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  • noun

Synonyms for sands

the region of the shore of a lake or sea or ocean

References in classic literature ?
It's also true that I was now setting out for this same place, to fetch the girl in to dinner, which brings us round happily to our former point, and starts us fair again on our way to the sands.
Something draws me to it," says the girl, making images with her finger in the sand.
Sail this boat the way you've seen a ship sailed, and you'll be across the sands before you know it.
You don't often come on to the sands, I think,' said he, 'for I have walked there many times, both morning and evening, since I came, and never seen you till now; and several times, in passing through the town, too, I have looked about for your school--but I did not think of the--Road; and once or twice I made inquiries, but without obtaining the requisite information.
Then she sat down and watched Billina, who was pick-pecking away with her sharp bill in the sand and gravel, which she scratched up and turned over with her strong claws.
My bedding lay upon a rug stretched directly upon the warm sand.
Nevertheless, whatever my start sprang from was prophetic; for, as I gazed, he started walking briskly in a bee-line towards us across the wide wet sands.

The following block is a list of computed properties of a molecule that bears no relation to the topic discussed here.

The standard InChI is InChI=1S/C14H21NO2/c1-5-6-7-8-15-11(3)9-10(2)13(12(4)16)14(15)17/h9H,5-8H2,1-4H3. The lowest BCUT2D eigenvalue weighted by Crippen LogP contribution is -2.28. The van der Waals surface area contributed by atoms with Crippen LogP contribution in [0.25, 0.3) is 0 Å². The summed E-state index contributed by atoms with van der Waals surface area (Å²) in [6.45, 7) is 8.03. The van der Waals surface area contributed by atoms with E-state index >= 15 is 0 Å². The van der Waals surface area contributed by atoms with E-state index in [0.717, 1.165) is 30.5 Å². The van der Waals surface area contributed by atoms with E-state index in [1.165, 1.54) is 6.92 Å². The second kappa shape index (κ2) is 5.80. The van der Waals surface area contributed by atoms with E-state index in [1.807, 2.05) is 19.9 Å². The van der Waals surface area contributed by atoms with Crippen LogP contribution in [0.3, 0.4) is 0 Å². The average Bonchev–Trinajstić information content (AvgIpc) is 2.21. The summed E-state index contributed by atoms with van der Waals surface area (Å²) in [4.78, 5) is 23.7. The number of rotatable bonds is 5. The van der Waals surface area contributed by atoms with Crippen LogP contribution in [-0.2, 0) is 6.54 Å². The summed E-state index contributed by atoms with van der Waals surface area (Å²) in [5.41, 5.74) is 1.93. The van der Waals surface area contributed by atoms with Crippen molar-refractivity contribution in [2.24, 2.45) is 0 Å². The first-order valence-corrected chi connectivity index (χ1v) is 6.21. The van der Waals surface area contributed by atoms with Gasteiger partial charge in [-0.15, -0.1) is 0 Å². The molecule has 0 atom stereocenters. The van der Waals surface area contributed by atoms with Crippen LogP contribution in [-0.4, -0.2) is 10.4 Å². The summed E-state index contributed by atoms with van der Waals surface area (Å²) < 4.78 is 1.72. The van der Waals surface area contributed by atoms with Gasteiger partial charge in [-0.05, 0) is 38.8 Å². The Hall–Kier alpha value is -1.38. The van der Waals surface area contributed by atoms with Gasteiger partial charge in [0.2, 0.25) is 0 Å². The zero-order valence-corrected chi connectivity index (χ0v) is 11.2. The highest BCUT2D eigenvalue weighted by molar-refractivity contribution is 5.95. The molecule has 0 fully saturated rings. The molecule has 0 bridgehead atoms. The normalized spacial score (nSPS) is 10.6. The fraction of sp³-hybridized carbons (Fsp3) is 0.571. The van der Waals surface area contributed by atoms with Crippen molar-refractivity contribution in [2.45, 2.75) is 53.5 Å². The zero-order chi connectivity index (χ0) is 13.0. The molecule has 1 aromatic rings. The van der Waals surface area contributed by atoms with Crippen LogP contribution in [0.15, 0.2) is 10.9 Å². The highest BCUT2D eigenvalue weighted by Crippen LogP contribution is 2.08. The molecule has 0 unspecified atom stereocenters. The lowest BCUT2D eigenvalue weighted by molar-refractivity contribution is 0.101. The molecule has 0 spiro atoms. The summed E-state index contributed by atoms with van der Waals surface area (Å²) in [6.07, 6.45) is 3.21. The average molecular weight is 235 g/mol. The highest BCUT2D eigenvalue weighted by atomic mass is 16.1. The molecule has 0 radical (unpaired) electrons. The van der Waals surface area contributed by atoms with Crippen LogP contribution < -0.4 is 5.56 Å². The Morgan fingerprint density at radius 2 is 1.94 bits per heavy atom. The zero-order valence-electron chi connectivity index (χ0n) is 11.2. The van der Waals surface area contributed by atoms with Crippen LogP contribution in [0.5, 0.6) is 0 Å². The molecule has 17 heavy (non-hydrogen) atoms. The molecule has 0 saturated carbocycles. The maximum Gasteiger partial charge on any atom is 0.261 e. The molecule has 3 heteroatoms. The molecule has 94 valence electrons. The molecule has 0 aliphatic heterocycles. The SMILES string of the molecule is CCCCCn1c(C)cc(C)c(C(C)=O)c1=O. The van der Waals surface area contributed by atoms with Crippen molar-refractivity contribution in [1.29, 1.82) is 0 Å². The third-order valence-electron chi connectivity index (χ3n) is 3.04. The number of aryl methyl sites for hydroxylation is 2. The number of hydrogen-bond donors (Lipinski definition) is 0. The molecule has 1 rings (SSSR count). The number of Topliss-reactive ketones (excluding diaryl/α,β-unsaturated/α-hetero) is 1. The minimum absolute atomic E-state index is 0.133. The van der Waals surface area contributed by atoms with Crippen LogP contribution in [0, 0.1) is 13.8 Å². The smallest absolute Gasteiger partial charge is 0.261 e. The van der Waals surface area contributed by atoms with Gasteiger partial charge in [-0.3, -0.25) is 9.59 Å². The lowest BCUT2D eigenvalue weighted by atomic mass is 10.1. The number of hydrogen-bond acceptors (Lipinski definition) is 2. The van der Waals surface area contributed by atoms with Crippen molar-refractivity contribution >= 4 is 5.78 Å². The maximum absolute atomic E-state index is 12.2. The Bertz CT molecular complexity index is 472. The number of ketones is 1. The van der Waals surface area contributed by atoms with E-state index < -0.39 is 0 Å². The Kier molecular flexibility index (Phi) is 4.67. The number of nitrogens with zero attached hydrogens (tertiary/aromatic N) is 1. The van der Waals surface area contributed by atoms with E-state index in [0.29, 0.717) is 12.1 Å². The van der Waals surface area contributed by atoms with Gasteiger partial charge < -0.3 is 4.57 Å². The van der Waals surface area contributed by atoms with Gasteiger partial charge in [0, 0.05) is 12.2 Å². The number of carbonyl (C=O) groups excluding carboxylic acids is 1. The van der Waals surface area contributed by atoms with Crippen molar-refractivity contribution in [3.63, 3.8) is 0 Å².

The latter stood in several places as much as a foot or a foot and a half above the surface of the sand.
Occasionally we returned to them and gave advice, such as, when they lay exhausted in the sand, unable to strike a blow, "Throw sand in his eyes.
It was dropping off in flakes and raining down upon the sand.
The sand scorches me," said the hunter, "as though it had just come out of a furnace; and not a cloud in this sky of fire.
Yep," came his low answer, "--an' thinkin' this sand is harder'n a cement floor.
The ancient Kings of Egypt conveyed the waters of the Nile to this place by an artificial canal, now so choked with sand, that there are scarce any marks remaining of so noble and beneficial a work.
Four sets entered the sand perpendicularly: by working with my hands I traced one of them two feet deep; and some fragments which evidently had belonged to the same tube, when added to the other part, measured five feet three inches.
Accordingly, the directors of that institution consulted many persons who were supposed to know what steps should be taken, and it was finally decided that the best protection against fire--which is what was feared--was not water but sand.